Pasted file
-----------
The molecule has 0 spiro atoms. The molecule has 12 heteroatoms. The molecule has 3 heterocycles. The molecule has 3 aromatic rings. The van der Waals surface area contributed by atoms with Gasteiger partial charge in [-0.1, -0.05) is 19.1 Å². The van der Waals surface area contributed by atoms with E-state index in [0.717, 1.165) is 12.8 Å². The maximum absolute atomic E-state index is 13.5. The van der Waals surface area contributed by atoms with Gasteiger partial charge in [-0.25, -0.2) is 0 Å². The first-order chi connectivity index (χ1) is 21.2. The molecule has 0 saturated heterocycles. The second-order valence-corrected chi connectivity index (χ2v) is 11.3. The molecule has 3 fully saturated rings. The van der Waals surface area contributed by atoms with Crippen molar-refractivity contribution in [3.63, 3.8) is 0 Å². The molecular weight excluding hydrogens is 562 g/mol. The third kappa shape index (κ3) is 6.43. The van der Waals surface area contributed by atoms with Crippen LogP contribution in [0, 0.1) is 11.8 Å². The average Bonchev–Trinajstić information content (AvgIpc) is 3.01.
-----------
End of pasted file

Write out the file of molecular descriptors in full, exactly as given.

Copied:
The molecule has 0 spiro atoms. The molecule has 12 heteroatoms. The molecule has 3 heterocycles. The molecule has 3 aromatic rings. The van der Waals surface area contributed by atoms with Gasteiger partial charge in [-0.1, -0.05) is 19.1 Å². The van der Waals surface area contributed by atoms with E-state index in [0.717, 1.165) is 12.8 Å². The maximum absolute atomic E-state index is 13.5. The van der Waals surface area contributed by atoms with Gasteiger partial charge in [-0.25, -0.2) is 0 Å². The first-order chi connectivity index (χ1) is 21.2. The molecule has 0 saturated heterocycles. The second-order valence-corrected chi connectivity index (χ2v) is 11.3. The molecule has 3 fully saturated rings. The van der Waals surface area contributed by atoms with Crippen molar-refractivity contribution in [3.63, 3.8) is 0 Å². The molecular weight excluding hydrogens is 562 g/mol. The third kappa shape index (κ3) is 6.43. The van der Waals surface area contributed by atoms with Crippen LogP contribution in [0, 0.1) is 11.8 Å². The average Bonchev–Trinajstić information content (AvgIpc) is 3.01.